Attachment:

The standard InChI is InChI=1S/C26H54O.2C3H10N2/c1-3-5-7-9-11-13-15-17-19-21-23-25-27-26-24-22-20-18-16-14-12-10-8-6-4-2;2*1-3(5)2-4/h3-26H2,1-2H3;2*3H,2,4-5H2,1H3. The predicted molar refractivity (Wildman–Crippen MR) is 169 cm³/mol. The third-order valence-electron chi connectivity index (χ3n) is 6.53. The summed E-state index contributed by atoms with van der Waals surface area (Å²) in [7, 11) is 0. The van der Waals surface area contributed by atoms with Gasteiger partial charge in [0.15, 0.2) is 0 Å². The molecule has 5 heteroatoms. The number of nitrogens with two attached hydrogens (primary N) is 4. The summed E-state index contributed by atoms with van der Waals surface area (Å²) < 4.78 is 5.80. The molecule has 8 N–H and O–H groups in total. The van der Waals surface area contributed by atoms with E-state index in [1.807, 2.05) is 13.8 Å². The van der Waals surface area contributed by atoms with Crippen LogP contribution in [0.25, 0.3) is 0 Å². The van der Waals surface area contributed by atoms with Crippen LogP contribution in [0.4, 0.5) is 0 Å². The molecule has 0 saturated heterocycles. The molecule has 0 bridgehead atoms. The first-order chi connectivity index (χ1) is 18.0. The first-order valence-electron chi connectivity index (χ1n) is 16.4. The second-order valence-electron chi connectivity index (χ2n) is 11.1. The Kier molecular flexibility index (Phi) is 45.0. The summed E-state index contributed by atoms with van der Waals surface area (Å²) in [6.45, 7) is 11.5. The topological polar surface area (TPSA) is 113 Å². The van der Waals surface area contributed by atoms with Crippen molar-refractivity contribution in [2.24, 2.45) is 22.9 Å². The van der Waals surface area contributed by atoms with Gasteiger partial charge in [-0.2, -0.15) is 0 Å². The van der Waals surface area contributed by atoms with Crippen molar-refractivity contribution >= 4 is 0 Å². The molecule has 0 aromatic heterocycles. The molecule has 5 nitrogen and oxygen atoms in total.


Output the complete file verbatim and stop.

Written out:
The standard InChI is InChI=1S/C26H54O.2C3H10N2/c1-3-5-7-9-11-13-15-17-19-21-23-25-27-26-24-22-20-18-16-14-12-10-8-6-4-2;2*1-3(5)2-4/h3-26H2,1-2H3;2*3H,2,4-5H2,1H3. The predicted molar refractivity (Wildman–Crippen MR) is 169 cm³/mol. The third-order valence-electron chi connectivity index (χ3n) is 6.53. The summed E-state index contributed by atoms with van der Waals surface area (Å²) in [7, 11) is 0. The van der Waals surface area contributed by atoms with Gasteiger partial charge in [0.15, 0.2) is 0 Å². The molecule has 5 heteroatoms. The number of nitrogens with two attached hydrogens (primary N) is 4. The summed E-state index contributed by atoms with van der Waals surface area (Å²) < 4.78 is 5.80. The molecule has 8 N–H and O–H groups in total. The van der Waals surface area contributed by atoms with E-state index in [1.807, 2.05) is 13.8 Å². The van der Waals surface area contributed by atoms with Crippen LogP contribution in [0.25, 0.3) is 0 Å². The van der Waals surface area contributed by atoms with Crippen LogP contribution in [0.4, 0.5) is 0 Å². The molecule has 0 saturated heterocycles. The molecule has 0 bridgehead atoms. The first-order chi connectivity index (χ1) is 18.0. The first-order valence-electron chi connectivity index (χ1n) is 16.4. The second-order valence-electron chi connectivity index (χ2n) is 11.1. The Kier molecular flexibility index (Phi) is 45.0. The summed E-state index contributed by atoms with van der Waals surface area (Å²) in [6.45, 7) is 11.5. The topological polar surface area (TPSA) is 113 Å². The van der Waals surface area contributed by atoms with Crippen molar-refractivity contribution in [2.24, 2.45) is 22.9 Å². The van der Waals surface area contributed by atoms with Gasteiger partial charge in [-0.2, -0.15) is 0 Å². The van der Waals surface area contributed by atoms with Crippen molar-refractivity contribution >= 4 is 0 Å². The molecule has 0 aromatic heterocycles. The molecule has 5 nitrogen and oxygen atoms in total.